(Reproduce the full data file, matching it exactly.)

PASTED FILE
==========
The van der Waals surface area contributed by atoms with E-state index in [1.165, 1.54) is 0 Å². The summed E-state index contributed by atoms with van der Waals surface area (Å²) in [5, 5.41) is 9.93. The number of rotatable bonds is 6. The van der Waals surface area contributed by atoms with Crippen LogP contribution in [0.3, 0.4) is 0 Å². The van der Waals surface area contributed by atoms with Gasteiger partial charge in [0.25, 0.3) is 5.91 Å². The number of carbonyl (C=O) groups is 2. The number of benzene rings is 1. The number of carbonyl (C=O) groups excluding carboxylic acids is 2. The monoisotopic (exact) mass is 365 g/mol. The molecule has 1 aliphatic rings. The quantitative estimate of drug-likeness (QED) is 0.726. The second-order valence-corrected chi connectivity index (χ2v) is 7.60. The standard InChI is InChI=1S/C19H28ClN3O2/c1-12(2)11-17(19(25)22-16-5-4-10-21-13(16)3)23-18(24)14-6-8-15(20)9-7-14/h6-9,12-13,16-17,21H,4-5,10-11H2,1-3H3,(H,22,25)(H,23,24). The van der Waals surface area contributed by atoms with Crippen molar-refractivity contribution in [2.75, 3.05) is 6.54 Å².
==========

The van der Waals surface area contributed by atoms with E-state index in [1.165, 1.54) is 0 Å². The summed E-state index contributed by atoms with van der Waals surface area (Å²) in [5, 5.41) is 9.93. The number of rotatable bonds is 6. The van der Waals surface area contributed by atoms with Crippen LogP contribution in [0.3, 0.4) is 0 Å². The van der Waals surface area contributed by atoms with Gasteiger partial charge in [0.25, 0.3) is 5.91 Å². The number of carbonyl (C=O) groups is 2. The number of benzene rings is 1. The number of carbonyl (C=O) groups excluding carboxylic acids is 2. The monoisotopic (exact) mass is 365 g/mol. The molecule has 1 aliphatic rings. The quantitative estimate of drug-likeness (QED) is 0.726. The second-order valence-corrected chi connectivity index (χ2v) is 7.60. The standard InChI is InChI=1S/C19H28ClN3O2/c1-12(2)11-17(19(25)22-16-5-4-10-21-13(16)3)23-18(24)14-6-8-15(20)9-7-14/h6-9,12-13,16-17,21H,4-5,10-11H2,1-3H3,(H,22,25)(H,23,24). The van der Waals surface area contributed by atoms with Crippen molar-refractivity contribution in [2.75, 3.05) is 6.54 Å².